What will survive of US Middle East policy under president Biden?

Maayan Lubell and Rami Ayyub –

Trump Heights, Trump Square, Trump train terminal: Israel isn’t shy about honouring Donald Trump, who is widely admired among Israelis for his staunch support of their country.
But in the Palestinian territories, no US president was openly reviled as much as Trump, or depicted in such unflattering terms in portraits and effigies across the Gaza Strip and the occupied West Bank.
In four years, Trump overturned decades of US policy in the Middle East. Joe Biden will want to undo many of those changes during his presidency, but his freedom for manoeuvre will be limited.
At his Senate confirmation hearing on Tuesday, Biden’s choice for secretary of state, Antony Blinken, signalled that countering Iran would be central to Biden’s Middle East agenda.
But Blinken said the US was “a long way” from rejoining the 2015 pact with Iran which the US quit under Trump.
Biden and his team have said they will restore ties with the Palestinians that were cut by Trump, resume aid and reject unilateral actions, such as construction of Israeli settlements on occupied territory.
But Blinken said the US embassy in Israel would remain in Jerusalem.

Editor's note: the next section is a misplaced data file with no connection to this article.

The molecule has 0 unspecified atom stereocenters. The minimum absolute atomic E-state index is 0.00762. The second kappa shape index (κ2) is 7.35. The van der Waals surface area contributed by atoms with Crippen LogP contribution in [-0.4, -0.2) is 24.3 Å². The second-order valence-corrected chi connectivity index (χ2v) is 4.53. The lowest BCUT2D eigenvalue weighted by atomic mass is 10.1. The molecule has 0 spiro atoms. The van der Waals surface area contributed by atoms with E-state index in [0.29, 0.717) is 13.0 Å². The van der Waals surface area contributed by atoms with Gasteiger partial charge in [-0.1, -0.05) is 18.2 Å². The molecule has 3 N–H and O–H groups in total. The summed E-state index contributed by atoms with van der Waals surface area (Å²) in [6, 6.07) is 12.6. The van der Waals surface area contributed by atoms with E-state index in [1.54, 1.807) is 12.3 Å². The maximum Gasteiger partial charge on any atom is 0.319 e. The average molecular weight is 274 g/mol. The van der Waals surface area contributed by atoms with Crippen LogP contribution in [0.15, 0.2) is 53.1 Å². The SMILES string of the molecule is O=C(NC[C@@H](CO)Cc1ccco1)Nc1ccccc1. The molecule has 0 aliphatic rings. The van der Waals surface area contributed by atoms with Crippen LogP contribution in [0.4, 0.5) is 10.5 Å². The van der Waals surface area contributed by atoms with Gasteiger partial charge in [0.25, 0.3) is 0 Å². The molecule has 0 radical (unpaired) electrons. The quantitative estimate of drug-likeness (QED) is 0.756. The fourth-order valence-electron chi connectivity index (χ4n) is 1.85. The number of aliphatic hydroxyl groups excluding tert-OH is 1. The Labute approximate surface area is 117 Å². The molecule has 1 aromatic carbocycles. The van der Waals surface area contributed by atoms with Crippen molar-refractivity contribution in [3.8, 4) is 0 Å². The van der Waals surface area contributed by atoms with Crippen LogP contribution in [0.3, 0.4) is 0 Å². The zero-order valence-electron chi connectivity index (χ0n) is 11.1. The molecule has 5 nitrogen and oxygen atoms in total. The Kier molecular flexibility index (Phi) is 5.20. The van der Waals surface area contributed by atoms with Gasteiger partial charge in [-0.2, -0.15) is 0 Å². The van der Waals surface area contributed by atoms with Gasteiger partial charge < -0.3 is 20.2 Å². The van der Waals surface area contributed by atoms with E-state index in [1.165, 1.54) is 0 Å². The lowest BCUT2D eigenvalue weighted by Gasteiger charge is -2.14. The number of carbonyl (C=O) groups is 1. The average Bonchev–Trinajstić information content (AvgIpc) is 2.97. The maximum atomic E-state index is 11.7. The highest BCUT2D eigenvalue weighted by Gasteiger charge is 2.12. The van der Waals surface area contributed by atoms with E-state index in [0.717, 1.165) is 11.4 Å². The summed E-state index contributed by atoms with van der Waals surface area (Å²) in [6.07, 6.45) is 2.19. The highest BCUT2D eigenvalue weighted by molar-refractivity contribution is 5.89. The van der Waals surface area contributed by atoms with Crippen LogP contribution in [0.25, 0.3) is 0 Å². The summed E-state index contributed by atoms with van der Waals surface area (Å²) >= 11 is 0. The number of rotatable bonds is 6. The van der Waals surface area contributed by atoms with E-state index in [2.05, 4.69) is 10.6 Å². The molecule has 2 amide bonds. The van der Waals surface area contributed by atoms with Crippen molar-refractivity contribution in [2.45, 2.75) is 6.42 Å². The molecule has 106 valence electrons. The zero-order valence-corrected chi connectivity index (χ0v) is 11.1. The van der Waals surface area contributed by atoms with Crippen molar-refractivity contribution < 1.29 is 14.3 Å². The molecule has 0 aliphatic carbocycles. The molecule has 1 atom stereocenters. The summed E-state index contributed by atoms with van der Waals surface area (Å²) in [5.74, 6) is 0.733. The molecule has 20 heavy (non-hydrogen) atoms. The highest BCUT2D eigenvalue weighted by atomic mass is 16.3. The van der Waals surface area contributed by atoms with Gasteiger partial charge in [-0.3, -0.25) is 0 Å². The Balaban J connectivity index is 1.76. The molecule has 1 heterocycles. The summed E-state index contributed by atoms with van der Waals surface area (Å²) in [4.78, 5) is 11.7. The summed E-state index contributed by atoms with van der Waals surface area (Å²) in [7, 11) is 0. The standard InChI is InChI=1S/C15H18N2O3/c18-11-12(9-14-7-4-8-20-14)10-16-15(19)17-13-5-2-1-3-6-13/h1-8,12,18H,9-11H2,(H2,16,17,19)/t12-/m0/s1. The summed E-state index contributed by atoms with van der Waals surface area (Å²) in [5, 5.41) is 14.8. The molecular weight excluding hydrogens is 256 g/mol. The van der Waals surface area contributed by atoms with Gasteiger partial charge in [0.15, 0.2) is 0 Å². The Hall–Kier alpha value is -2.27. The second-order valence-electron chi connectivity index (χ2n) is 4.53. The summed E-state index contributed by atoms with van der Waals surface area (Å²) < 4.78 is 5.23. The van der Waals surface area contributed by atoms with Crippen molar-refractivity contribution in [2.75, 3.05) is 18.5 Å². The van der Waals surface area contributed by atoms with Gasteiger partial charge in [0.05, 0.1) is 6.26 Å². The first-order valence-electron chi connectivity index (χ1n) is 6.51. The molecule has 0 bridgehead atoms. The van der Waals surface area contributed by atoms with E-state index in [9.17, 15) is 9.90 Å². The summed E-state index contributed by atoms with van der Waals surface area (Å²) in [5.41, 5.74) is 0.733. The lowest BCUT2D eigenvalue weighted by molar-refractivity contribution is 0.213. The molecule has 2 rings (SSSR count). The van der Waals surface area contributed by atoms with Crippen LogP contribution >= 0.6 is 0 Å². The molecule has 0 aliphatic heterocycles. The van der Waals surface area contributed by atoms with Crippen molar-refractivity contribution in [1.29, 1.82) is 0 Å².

Four Trump-brokered diplomatic deals between Israel and Arab states are also likely to remain — they have bipartisan support in Washington.
So too is Trump’s acceptance of Israeli sovereignty over the occupied Golan Heights, which Israel captured from Syria in a 1967 war and annexed in a move not recognised internationally.
Biden’s challenge will be how to walk back not just Trump-era policy without being accused of retreating altogether from the Israeli-Palestinian conflict.
“He will try to project an image of fairness and balance,” Michele Dunne, Director of the Middle East Program at the US based Carnegie Endowment for International Peace, said.
“There is no question that Biden’s policies towards the Middle East will be quite different from those of Trump; the question is how different they will be from those of (former President Barack) Obama… I doubt that Biden sees the conflict as ripe for US diplomacy right now.”
Blinken returned to long-standing, pre-Trump, diplomatic norms at his senate hearing. “The only way to ensure Israel’s future as a Jewish, democratic state and to give the Palestinians a state to which they are entitled is through the so-called two-state solution,” Blinken said. — Reuters